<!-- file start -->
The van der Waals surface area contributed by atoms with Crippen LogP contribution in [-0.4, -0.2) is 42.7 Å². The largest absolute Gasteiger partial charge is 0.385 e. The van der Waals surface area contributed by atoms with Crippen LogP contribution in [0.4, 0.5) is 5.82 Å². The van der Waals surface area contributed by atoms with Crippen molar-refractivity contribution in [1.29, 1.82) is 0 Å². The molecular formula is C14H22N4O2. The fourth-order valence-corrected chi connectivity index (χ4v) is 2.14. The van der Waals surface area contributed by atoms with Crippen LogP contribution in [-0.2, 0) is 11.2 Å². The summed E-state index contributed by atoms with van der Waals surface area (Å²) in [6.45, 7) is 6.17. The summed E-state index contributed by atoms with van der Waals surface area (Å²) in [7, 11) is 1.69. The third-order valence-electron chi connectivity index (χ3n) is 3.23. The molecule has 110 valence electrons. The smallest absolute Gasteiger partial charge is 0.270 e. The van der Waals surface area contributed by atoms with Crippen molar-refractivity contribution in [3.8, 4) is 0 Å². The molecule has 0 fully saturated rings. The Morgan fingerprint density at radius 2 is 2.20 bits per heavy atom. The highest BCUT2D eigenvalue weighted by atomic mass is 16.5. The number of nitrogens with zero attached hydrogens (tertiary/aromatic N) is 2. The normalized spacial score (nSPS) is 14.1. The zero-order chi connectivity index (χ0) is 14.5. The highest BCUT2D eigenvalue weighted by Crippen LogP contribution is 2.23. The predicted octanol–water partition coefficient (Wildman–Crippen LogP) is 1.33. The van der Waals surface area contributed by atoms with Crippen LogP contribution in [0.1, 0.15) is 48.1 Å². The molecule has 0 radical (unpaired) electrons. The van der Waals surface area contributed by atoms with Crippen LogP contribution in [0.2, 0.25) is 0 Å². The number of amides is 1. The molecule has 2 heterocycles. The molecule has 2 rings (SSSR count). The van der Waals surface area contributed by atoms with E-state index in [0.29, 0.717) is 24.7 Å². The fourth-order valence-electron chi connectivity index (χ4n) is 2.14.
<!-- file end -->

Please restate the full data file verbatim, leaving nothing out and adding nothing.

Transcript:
The van der Waals surface area contributed by atoms with Crippen LogP contribution in [-0.4, -0.2) is 42.7 Å². The largest absolute Gasteiger partial charge is 0.385 e. The van der Waals surface area contributed by atoms with Crippen LogP contribution in [0.4, 0.5) is 5.82 Å². The van der Waals surface area contributed by atoms with Crippen molar-refractivity contribution in [1.29, 1.82) is 0 Å². The molecular formula is C14H22N4O2. The fourth-order valence-corrected chi connectivity index (χ4v) is 2.14. The van der Waals surface area contributed by atoms with Crippen LogP contribution in [-0.2, 0) is 11.2 Å². The summed E-state index contributed by atoms with van der Waals surface area (Å²) in [6.45, 7) is 6.17. The summed E-state index contributed by atoms with van der Waals surface area (Å²) in [7, 11) is 1.69. The third-order valence-electron chi connectivity index (χ3n) is 3.23. The molecule has 110 valence electrons. The smallest absolute Gasteiger partial charge is 0.270 e. The van der Waals surface area contributed by atoms with Crippen molar-refractivity contribution in [3.8, 4) is 0 Å². The molecule has 0 fully saturated rings. The Morgan fingerprint density at radius 2 is 2.20 bits per heavy atom. The highest BCUT2D eigenvalue weighted by atomic mass is 16.5. The number of nitrogens with zero attached hydrogens (tertiary/aromatic N) is 2. The normalized spacial score (nSPS) is 14.1. The zero-order chi connectivity index (χ0) is 14.5. The highest BCUT2D eigenvalue weighted by Crippen LogP contribution is 2.23. The predicted octanol–water partition coefficient (Wildman–Crippen LogP) is 1.33. The van der Waals surface area contributed by atoms with Crippen LogP contribution in [0.1, 0.15) is 48.1 Å². The molecule has 0 radical (unpaired) electrons. The van der Waals surface area contributed by atoms with Crippen LogP contribution in [0.2, 0.25) is 0 Å². The number of amides is 1. The molecule has 2 heterocycles. The molecule has 2 rings (SSSR count). The van der Waals surface area contributed by atoms with E-state index in [0.29, 0.717) is 24.7 Å². The fourth-order valence-electron chi connectivity index (χ4n) is 2.14.